Sheriff Bob Gualtieri spoke at an Aug. 23 meeting for the Board of Directors of the Pinellas Suncoast Transit Authority (PSTA) about complaints about SunRunner passengers.
The SunRunner service connects downtown St. Petersburg to St. Pete Beach and through South Pasadena. Particular riders in question happen to be people without homes, and they allegedly use the SunRunner, traveling for free — as does everyone who currently rides the SunRunner.
The PSTA Board of Directors discussed whether or not to begin charging a fare for the SunRunner. St. Pete Beach attendees expressed support for SunRunner charging full fares.
Here’s What Gualtieri Said
Gualtieri said this wasn’t about homeless people, but instead a public safety issue. He said he has actively been involved “in finding real solutions to the ‘chronic unsheltered homeless’ population problem in Pinellas County.”
“I challenge anyone to find another law enforcement agency in this country that is a larger provider,” of services to homeless people, Gualtieri said.
Pinellas Safe Harbor — A Home for People Without Homes
Pinellas Safe Harbor opened in 2011 to battle the criminalization of homeless people.
“We had overcrowding at the jail,” Gualtieri said, adding, “it was largely due to the criminalization” of people without homes, “people who were being arrested when they shouldn’t have been because,” he said, they were homeless people. “We wanted to do the right thing by the people and we wanted to solve the overcrowding in jail. So, Pinellas Safe Harbor has been very successful.”
Who are Chronic Homeless People?
“It is about ‘the chronic homeless’ [people]. This is a hard thing for people to understand,” explained Gualtieri. “There is a certain proponent within this population that actually like their lifestyle … They don’t want to go to Safe Harbor … So, this isn’t about that. This isn’t about social services. This is about a problem that has been displaced because people found out that they could ride for free from downtown St. Petersburg to St. Pete[rsburg] Beach,” Gualtieri said. (Editor’s note: St. Pete Beach incorporated as such in 1957.)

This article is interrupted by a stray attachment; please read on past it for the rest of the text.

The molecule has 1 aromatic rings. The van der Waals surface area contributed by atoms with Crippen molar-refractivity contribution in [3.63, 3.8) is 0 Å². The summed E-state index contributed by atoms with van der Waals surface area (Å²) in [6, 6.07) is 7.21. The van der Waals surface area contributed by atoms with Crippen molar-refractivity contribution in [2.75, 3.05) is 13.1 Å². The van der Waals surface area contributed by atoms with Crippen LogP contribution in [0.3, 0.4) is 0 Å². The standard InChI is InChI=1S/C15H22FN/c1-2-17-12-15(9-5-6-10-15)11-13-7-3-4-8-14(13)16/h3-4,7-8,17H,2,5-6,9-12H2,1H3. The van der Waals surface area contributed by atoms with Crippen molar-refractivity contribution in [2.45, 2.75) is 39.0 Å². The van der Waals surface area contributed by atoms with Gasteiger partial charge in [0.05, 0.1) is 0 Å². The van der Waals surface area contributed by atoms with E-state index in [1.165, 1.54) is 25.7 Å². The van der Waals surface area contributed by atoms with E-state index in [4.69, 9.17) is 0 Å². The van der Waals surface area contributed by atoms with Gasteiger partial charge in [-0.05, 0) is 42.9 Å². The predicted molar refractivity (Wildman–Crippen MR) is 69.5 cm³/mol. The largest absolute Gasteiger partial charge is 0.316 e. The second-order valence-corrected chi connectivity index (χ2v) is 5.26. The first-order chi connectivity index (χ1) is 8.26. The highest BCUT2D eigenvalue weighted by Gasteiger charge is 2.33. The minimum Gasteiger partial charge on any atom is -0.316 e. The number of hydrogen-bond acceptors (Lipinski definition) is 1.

A Displaced Problem
According to the Sheriff, SunRunner riders who normally sleep on the streets of downtown St. Petersburg started taking the free bus ride to St. Pete Beach to “sleep on the sand under the stars,” he said. “And to disturb residents and tourists.”
He also noted that it is illegal to sleep on the beach and to have open alcohol containers.
(Editor’s note: While the St. Pete Beach code of ordinances does prohibit “sleep at any time during the hours from sunset to sunrise of the following day,” the U.S. Supreme Court struck down those laws as unconstitutional in 2019.)
The Sheriff said some residents reported naked men taking showers in the outdoor beach “rinse off” area at the County’s public beach bathrooms on St. Pete Beach. He said families claimed they had been harassed by people who asked for money or food.
“After word spread that they could ride for free to sleep on the beach, enablers who mean well decided to feed them and give them money to buy liquor,” Gualtieri said.
Cost to Taxpayers
He said last month he implemented a special duty of deputies on St. Pete Beach, which costs taxpayers about $10,000 a week.
“This is not OK,” he said. “This is a very real problem.”
Finally, Gualtieri said, “this isn’t about homelessness. This is a small group causing a big problem.”
Busing the Homeless People
Following Gualtieri, an assortment of Tampa Bay-area advocates for people without homes and officials spoke, including St. Pete Beach City Manager Alex Ray, and Tampa Bay Beaches Chamber of Commerce President Robin Miller.
Board Member and Pinellas County Commissioner Rene Flowers cautioned this was not an issue of “one city against another city.” However, she said, it was about solving a problem. She expressed concerns that people should not “label everyone with the same brush” and that these people were “choosing to check out.”
Flowers thanked Gualtieri for coming. She stated the photos he showed were much like other city’s photos of problems they faced daily.
“St. Pete Beach is now experiencing problems other cities have dealt with for years,” she said.
The Debate of Fare Versus No Fare Continued
The 15 members of the PSTA Board of Directors weighed in on the decision of fare versus no fare.
There was some talk of a 50¢ interim fare. This was talked through and brought to the point of nolo contendere. The group was concerned with getting ridership numbers for the year, ending in November.
At the end of this debate, all agreed that a full fare was the way to go. The full fare on PSTA is $2.25 each way.
Board Member and Pinellas County Commissioner Kathleen Peters began the process of making a motion for full fare in September. This did not pass a vote.
SunRunner Charges Full Fare
Finally, Flowers made the motion to start charging full fare on Oct. 1.
Commissioner David Albritton asked Gualtieri if he could report back on Nov. 1. The idea is to see if this new fare worked. The Sheriff agreed.
The SunRunner will charge $2.25 each way for a ride on Oct. 1, 2023.